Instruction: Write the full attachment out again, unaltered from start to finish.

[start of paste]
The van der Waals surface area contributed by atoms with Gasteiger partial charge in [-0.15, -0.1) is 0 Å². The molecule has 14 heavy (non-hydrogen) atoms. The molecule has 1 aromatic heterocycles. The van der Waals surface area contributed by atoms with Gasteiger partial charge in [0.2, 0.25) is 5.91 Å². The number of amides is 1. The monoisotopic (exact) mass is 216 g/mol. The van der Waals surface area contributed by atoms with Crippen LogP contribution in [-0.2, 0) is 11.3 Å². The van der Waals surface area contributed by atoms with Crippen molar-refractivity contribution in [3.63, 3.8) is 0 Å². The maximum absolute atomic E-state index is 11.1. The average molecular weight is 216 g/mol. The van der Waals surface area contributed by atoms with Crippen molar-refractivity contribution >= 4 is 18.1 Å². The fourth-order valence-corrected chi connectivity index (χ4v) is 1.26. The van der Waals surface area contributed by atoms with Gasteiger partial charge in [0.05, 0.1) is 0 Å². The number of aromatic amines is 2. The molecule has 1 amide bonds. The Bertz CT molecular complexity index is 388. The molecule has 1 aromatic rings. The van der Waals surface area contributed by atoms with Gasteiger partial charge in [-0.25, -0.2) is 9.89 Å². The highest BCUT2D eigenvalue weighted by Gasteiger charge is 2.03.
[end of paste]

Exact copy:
The van der Waals surface area contributed by atoms with Gasteiger partial charge in [-0.15, -0.1) is 0 Å². The molecule has 14 heavy (non-hydrogen) atoms. The molecule has 1 aromatic heterocycles. The van der Waals surface area contributed by atoms with Gasteiger partial charge in [0.2, 0.25) is 5.91 Å². The number of amides is 1. The monoisotopic (exact) mass is 216 g/mol. The van der Waals surface area contributed by atoms with Crippen LogP contribution in [-0.2, 0) is 11.3 Å². The van der Waals surface area contributed by atoms with Crippen molar-refractivity contribution in [3.63, 3.8) is 0 Å². The maximum absolute atomic E-state index is 11.1. The average molecular weight is 216 g/mol. The van der Waals surface area contributed by atoms with Crippen molar-refractivity contribution >= 4 is 18.1 Å². The fourth-order valence-corrected chi connectivity index (χ4v) is 1.26. The van der Waals surface area contributed by atoms with Gasteiger partial charge in [0.05, 0.1) is 0 Å². The number of aromatic amines is 2. The molecule has 1 amide bonds. The Bertz CT molecular complexity index is 388. The molecule has 1 aromatic rings. The van der Waals surface area contributed by atoms with Gasteiger partial charge in [-0.25, -0.2) is 9.89 Å². The highest BCUT2D eigenvalue weighted by Gasteiger charge is 2.03.